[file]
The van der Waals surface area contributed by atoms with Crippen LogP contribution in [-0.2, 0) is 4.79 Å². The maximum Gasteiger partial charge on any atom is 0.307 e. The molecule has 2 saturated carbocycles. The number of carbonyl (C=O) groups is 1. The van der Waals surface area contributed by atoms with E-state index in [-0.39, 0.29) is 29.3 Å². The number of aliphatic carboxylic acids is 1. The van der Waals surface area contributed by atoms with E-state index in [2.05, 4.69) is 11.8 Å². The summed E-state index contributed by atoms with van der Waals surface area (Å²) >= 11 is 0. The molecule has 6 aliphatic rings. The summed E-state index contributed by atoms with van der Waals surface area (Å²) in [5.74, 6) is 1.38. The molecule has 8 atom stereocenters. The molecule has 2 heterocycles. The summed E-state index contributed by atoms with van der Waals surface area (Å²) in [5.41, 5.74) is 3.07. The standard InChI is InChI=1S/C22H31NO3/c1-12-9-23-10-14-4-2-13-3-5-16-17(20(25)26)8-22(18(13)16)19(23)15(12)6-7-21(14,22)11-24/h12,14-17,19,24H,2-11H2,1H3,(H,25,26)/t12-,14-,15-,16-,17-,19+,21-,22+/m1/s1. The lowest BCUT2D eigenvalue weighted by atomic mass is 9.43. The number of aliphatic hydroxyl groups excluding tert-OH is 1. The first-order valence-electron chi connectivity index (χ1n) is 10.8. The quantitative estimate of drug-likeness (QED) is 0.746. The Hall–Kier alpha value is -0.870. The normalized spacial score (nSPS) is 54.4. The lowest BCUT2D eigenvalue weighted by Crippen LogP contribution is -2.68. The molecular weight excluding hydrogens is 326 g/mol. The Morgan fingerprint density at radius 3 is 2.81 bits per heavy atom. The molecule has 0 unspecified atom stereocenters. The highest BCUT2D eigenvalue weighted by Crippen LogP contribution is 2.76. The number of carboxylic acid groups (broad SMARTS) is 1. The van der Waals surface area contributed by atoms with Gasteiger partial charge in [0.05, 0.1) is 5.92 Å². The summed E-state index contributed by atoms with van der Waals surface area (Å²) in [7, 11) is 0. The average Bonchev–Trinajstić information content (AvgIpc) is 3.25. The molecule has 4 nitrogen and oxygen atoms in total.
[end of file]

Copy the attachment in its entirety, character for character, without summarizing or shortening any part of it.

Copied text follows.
The van der Waals surface area contributed by atoms with Crippen LogP contribution in [-0.2, 0) is 4.79 Å². The maximum Gasteiger partial charge on any atom is 0.307 e. The molecule has 2 saturated carbocycles. The number of carbonyl (C=O) groups is 1. The van der Waals surface area contributed by atoms with E-state index in [-0.39, 0.29) is 29.3 Å². The number of aliphatic carboxylic acids is 1. The van der Waals surface area contributed by atoms with E-state index in [2.05, 4.69) is 11.8 Å². The summed E-state index contributed by atoms with van der Waals surface area (Å²) >= 11 is 0. The molecule has 6 aliphatic rings. The summed E-state index contributed by atoms with van der Waals surface area (Å²) in [5.74, 6) is 1.38. The molecule has 8 atom stereocenters. The molecule has 2 heterocycles. The summed E-state index contributed by atoms with van der Waals surface area (Å²) in [5.41, 5.74) is 3.07. The standard InChI is InChI=1S/C22H31NO3/c1-12-9-23-10-14-4-2-13-3-5-16-17(20(25)26)8-22(18(13)16)19(23)15(12)6-7-21(14,22)11-24/h12,14-17,19,24H,2-11H2,1H3,(H,25,26)/t12-,14-,15-,16-,17-,19+,21-,22+/m1/s1. The lowest BCUT2D eigenvalue weighted by atomic mass is 9.43. The number of aliphatic hydroxyl groups excluding tert-OH is 1. The first-order valence-electron chi connectivity index (χ1n) is 10.8. The quantitative estimate of drug-likeness (QED) is 0.746. The Hall–Kier alpha value is -0.870. The normalized spacial score (nSPS) is 54.4. The lowest BCUT2D eigenvalue weighted by Crippen LogP contribution is -2.68. The molecular weight excluding hydrogens is 326 g/mol. The Morgan fingerprint density at radius 3 is 2.81 bits per heavy atom. The molecule has 0 unspecified atom stereocenters. The highest BCUT2D eigenvalue weighted by Crippen LogP contribution is 2.76. The number of carboxylic acid groups (broad SMARTS) is 1. The van der Waals surface area contributed by atoms with Gasteiger partial charge in [0.05, 0.1) is 5.92 Å². The summed E-state index contributed by atoms with van der Waals surface area (Å²) in [7, 11) is 0. The average Bonchev–Trinajstić information content (AvgIpc) is 3.25. The molecule has 4 nitrogen and oxygen atoms in total.